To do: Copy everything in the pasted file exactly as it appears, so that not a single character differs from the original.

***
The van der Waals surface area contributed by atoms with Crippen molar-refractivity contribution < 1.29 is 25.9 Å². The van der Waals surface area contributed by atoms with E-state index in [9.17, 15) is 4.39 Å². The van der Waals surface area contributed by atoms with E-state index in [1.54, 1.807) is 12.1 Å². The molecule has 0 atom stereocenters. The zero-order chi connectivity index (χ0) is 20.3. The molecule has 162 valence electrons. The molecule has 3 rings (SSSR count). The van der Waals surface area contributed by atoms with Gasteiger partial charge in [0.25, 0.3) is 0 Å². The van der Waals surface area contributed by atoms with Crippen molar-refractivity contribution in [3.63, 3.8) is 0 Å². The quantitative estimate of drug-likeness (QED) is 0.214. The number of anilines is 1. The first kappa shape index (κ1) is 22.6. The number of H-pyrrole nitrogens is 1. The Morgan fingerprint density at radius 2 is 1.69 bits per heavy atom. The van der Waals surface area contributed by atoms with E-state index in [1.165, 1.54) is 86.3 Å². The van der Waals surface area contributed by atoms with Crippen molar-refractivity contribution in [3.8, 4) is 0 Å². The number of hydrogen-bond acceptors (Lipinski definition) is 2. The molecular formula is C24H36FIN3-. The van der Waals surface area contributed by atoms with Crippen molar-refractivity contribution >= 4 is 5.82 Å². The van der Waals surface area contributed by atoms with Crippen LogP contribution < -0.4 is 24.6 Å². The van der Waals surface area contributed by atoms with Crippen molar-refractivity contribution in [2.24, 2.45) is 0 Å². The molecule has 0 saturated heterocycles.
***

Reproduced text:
The van der Waals surface area contributed by atoms with Crippen molar-refractivity contribution < 1.29 is 25.9 Å². The van der Waals surface area contributed by atoms with E-state index in [9.17, 15) is 4.39 Å². The van der Waals surface area contributed by atoms with E-state index in [1.54, 1.807) is 12.1 Å². The molecule has 0 atom stereocenters. The zero-order chi connectivity index (χ0) is 20.3. The molecule has 162 valence electrons. The molecule has 3 rings (SSSR count). The van der Waals surface area contributed by atoms with Gasteiger partial charge in [0.25, 0.3) is 0 Å². The van der Waals surface area contributed by atoms with Crippen molar-refractivity contribution in [3.63, 3.8) is 0 Å². The quantitative estimate of drug-likeness (QED) is 0.214. The number of anilines is 1. The first kappa shape index (κ1) is 22.6. The number of H-pyrrole nitrogens is 1. The Morgan fingerprint density at radius 2 is 1.69 bits per heavy atom. The van der Waals surface area contributed by atoms with E-state index in [1.165, 1.54) is 86.3 Å². The van der Waals surface area contributed by atoms with Crippen molar-refractivity contribution in [3.8, 4) is 0 Å². The number of hydrogen-bond acceptors (Lipinski definition) is 2. The molecular formula is C24H36FIN3-. The van der Waals surface area contributed by atoms with Crippen molar-refractivity contribution >= 4 is 5.82 Å². The van der Waals surface area contributed by atoms with Crippen LogP contribution < -0.4 is 24.6 Å². The van der Waals surface area contributed by atoms with Crippen molar-refractivity contribution in [2.24, 2.45) is 0 Å². The molecule has 0 saturated heterocycles.